Published March 23rd, 2023 at 7:00 AM3 minute read
Responding to merchant pressure, a City Council committee endorsed an apartment tower in the City Market that restores its original design and replaces 160 public parking spaces being lost at the development site.
The 300-unit City Harvest development is expected to be approved by the full council today. If so, construction on the 13-story project is expected to begin this fall.
The City Harvest development had a bumpy committee hearing two weeks ago after councilmembers and merchants expressed dismay that city staff had altered the deal outlined in the original request for proposals (RFP).
The project is planned for a public parking lot just west of the City Market and the original RFP called for all 160 spaces to be replaced. The RFP also set aside 45 affordable units for households making up to 70% of the area’s median income.
After the developer, Flaherty & Collins, was chosen, however, the design was revamped by city staff to reduce the public parking to be included in the project garage in return for an additional 15 affordable apartments at 50% percent of the area’s median income.
While that change was praised by affordable housing and transit development advocates at the hearing earlier this month, it was roundly criticized by merchants who said the parking was vital for their customers and employees.
The council’s Neighborhood Planning and Development Committee decided to delay its vote.
When the plan returned for its second round before the committee Wednesday, the public hearing was all City Market merchants with no one opposing its return to the original design and the resulting loss of 15 affordable units.
“The bottom line is we have to have parking in the River Market, if we don’t have parking we will die,” said Donna Slaughter of Planters Seed Co. “Do not kill Kansas City’s market because you will if you take the parking away.”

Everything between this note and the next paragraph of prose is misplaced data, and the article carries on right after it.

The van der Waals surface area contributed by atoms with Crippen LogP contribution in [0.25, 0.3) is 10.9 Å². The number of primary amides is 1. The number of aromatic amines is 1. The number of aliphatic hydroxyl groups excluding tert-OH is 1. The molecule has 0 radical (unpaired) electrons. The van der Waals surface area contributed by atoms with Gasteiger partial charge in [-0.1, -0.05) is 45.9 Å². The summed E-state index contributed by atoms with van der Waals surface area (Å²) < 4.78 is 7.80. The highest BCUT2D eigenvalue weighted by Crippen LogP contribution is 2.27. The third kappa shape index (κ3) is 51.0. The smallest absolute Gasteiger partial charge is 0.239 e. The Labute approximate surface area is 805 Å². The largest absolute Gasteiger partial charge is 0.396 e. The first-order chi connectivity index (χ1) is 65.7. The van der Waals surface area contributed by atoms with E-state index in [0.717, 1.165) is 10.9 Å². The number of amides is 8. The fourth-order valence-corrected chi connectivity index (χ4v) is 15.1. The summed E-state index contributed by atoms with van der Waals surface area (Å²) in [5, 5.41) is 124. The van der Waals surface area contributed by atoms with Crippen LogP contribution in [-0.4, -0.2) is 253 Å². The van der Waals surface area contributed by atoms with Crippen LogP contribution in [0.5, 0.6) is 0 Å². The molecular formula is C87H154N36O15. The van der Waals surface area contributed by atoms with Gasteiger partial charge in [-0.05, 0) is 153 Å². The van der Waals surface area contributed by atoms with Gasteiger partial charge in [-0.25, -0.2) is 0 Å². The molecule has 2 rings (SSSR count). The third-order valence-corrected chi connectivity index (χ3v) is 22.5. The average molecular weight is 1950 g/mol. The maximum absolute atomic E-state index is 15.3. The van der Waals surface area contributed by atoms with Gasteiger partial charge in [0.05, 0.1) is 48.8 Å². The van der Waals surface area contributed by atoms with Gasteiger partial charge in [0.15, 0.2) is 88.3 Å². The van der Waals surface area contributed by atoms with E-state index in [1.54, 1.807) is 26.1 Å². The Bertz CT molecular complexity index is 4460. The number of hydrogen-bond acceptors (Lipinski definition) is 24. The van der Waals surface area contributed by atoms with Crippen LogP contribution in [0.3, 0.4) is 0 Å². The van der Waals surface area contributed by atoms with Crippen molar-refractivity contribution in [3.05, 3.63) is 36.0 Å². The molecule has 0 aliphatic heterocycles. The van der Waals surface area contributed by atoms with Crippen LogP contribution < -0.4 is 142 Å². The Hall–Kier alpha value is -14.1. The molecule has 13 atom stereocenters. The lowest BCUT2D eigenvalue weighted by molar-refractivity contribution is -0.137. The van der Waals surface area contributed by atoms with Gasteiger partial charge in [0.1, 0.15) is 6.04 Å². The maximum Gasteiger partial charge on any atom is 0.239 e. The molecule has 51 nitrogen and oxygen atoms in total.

The plan now in place for the development calls for 140 public spaces to be reserved in its 358-space garage and an additional 20 spaces set aside along Main Street, which will be reconnected between Third and Fifth streets.
The project also will keep the 45 affordable units at 70% of the area’s median income. Kansas City’s area median income for a one-person household is about $60,000 and about $69,000 for two people.
While merchants supported the restoration of public parking, there were concerns that spaces in the existing parking lot now leased by businesses for their customers and employees would not be available in the City Harvest garage.
“I think it’s important as we try to keep these businesses alive that they can continue to be able to do that monthly renting of parking spaces,” Councilwoman Katheryn Shields said.
There also was criticism that the 20 parking spaces on a reconnected Main Street would block deliveries to City Market businesses. The stretch currently functions as an alley for delivery vehicles.
While there was no estimate of how many spots in the lot are currently leased to businesses, committee members instructed staff to ensure that there will be a similar proportion of the public spaces in the garage available for leasing.
There also were a couple of speakers who also observed the number of spaces in the garage fell short of the number of apartments planned for the tower. The project is located next to the River Market streetcar stop.
“There’s 300 people moving into this building and there’s a 100 space shortage,” said David Lindahl. “A hundred of those 300 people could potentially use up this publicly available parking.”
In the end, Councilwoman Andrea Bough made the motion to approve the plan.
“I think we all did hear concerns of those who are businesses in the neighborhood and what we have here is the intent to actually do what’s being requested, and that’s to replace the 160 parking spaces,” she said.
It was approved on a 3-2 vote with Bough being joined by Lee Barnes Jr. and Dan Fowler. Council members Teresa Loar and Brandon Ellington voted no.
Also at the hearing, Mario Vasquez, assistant city manager, said in response to a question from the committee that he believed the Federal Aviation Administration (FAA) had approved the building height.
The FAA had objected to the City Harvest plan, saying it interfered with a flight path to the Charles Wheeler Downtown Airport.
City staff and private attorneys had been in discussions with the federal agency to modify the restrictions, not only for City Harvest but other projects envisioned for the River Market.
Flatland contributor Kevin Collison is the founder of CityScene KC, an online source for downtown news and issues.